FDA Approves Blood-Based Colorectal Cancer Test

Clinicians now have a new tool to better identify colorectal cancer in its early and more treatable state.

Clinicians now have a new tool to better identify colorectal cancer in its early and more treatable state.  On April 13, 2016, the German-American cancer molecular diagnostics company Epigenomics AG announced that the US Food and Drug Administration (FDA) approved the company’s product, Epi proColon®.  

“We are excited by the FDA’s decision to approve Epi proColon® as the first and only blood-based colorectal cancer screening test,” said Thomas Taapken, PhD, CEO/CFO of Epigenomics, in a news release. “While colorectal cancer remains the second-leading cause of cancer death in the United States, one out of three eligible Americans still does not undergo colorectal cancer screening. Given the significant benefits for patients, healthcare professionals and payers, Epi proColon® could help to meet the objective of 80% screening compliance of the eligible US population as pursued by US guideline bodies such as the American Cancer Society."

Epi proColon® is an in vitro PCR (polymerase chain reaction) assay for the qualitative detection of SEPT9 gene (septin-9 protein) methylation in DNA isolated from the patient’s plasma. Cytosine residues of the SEPT9 gene are methylated in colorectal cancer (CRC) tissue, but not in normal colon mucosa. This tumor-specific methylation pattern can be used to detect cell-free DNA shed into the blood stream by tumor cells. Detection of CRC-derived DNA in blood plasma using the Septin9 methylation biomarker has been shown in previous clinical trials to be a reliable indicator of the presence of CRC.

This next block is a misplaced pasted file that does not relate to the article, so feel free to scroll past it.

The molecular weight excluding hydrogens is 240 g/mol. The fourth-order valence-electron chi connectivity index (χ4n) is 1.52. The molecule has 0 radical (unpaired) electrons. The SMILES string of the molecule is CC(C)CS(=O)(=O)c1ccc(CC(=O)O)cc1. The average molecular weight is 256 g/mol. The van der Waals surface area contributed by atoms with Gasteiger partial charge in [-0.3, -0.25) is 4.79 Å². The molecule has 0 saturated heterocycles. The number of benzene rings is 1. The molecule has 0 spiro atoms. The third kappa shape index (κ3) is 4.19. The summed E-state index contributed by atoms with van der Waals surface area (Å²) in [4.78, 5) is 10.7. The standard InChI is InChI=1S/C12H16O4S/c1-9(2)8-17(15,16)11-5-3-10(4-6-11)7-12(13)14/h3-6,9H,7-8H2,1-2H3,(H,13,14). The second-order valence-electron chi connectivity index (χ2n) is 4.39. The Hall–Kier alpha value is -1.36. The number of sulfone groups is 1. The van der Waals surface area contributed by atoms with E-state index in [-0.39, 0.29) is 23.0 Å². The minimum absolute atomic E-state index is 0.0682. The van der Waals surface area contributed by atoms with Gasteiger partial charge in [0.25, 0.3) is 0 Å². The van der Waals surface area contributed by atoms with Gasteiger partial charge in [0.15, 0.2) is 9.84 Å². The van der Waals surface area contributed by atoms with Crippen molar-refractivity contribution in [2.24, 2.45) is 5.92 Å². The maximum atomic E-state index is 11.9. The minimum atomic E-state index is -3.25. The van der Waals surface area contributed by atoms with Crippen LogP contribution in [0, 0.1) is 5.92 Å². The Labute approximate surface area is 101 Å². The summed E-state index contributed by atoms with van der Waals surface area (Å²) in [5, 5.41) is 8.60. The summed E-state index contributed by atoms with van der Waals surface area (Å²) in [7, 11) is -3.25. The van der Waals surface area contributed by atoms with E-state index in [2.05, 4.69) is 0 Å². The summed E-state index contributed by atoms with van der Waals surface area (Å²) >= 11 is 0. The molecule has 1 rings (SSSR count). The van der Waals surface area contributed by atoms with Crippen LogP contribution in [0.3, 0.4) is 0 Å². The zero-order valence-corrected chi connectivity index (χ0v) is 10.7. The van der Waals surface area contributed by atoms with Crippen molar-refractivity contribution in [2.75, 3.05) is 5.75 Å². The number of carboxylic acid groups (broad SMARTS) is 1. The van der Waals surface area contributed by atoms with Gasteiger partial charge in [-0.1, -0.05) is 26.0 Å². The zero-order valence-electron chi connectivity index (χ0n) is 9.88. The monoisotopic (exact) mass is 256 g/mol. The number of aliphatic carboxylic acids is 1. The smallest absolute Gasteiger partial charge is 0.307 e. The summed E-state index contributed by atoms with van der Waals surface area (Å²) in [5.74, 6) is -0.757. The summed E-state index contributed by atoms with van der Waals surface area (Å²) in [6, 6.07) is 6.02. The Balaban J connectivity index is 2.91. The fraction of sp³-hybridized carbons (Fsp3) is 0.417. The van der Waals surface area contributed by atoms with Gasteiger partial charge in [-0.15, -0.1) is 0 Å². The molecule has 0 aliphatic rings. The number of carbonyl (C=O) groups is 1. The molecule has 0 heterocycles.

Epi proColon® will be made available in the United States under a joint commercialization agreement with the company’s strategic partner Polymedco, a leader in noninvasive CRC screening technology.  Epi proColon® is indicated for CRC screening in average-risk patients who choose not to undergo CRC screening by guideline-recommended methods such as colonoscopy and stool-based fecal immunochemical tests (FIT).  

The test only requires a simple blood sample to be drawn as part of routine healthcare provider visits. Furthermore, there are no dietary restrictions or alterations in medication required for the test-this may encourage more patients to participate in CRC screening. The sample can be analyzed at a local or regional diagnostic laboratory. Epi proColon® has received FDA approval based on its safety and efficacy, which were established in three major clinical studies.

This blood test is already available in Europe, China, and selected other countries. As typically required by the FDA for new screening products, the company will initiate a post-approval study to show the long-term benefit of blood-based CRC screening using Epi proColon®.

The Epi proColon® test is not intended to replace colorectal screening with colonoscopy and the test is not intended to screen individuals under the age 50 who are considered to be at average risk for colorectal cancer.